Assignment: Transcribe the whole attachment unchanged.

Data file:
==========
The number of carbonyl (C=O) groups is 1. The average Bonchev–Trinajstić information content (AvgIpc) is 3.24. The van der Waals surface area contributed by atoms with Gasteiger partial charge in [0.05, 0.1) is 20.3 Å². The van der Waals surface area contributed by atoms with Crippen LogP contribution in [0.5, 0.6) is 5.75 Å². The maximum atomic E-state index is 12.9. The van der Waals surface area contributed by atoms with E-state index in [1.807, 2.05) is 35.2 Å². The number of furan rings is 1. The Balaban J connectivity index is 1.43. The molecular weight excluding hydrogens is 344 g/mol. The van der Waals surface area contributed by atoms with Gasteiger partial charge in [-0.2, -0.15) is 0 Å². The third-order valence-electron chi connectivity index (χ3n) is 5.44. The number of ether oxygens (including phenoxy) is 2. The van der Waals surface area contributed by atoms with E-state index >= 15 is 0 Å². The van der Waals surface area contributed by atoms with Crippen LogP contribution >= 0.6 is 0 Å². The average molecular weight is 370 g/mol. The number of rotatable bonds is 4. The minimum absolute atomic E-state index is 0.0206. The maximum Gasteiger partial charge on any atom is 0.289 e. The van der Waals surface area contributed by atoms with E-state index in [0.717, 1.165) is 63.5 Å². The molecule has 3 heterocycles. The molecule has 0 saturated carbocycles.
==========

The number of carbonyl (C=O) groups is 1. The average Bonchev–Trinajstić information content (AvgIpc) is 3.24. The van der Waals surface area contributed by atoms with Gasteiger partial charge in [0.05, 0.1) is 20.3 Å². The van der Waals surface area contributed by atoms with Crippen LogP contribution in [0.5, 0.6) is 5.75 Å². The maximum atomic E-state index is 12.9. The van der Waals surface area contributed by atoms with E-state index in [1.807, 2.05) is 35.2 Å². The number of furan rings is 1. The Balaban J connectivity index is 1.43. The molecular weight excluding hydrogens is 344 g/mol. The van der Waals surface area contributed by atoms with Gasteiger partial charge in [-0.2, -0.15) is 0 Å². The third-order valence-electron chi connectivity index (χ3n) is 5.44. The number of ether oxygens (including phenoxy) is 2. The van der Waals surface area contributed by atoms with E-state index >= 15 is 0 Å². The van der Waals surface area contributed by atoms with Crippen LogP contribution >= 0.6 is 0 Å². The average molecular weight is 370 g/mol. The number of rotatable bonds is 4. The minimum absolute atomic E-state index is 0.0206. The maximum Gasteiger partial charge on any atom is 0.289 e. The van der Waals surface area contributed by atoms with E-state index in [0.717, 1.165) is 63.5 Å². The molecule has 3 heterocycles. The molecule has 0 saturated carbocycles.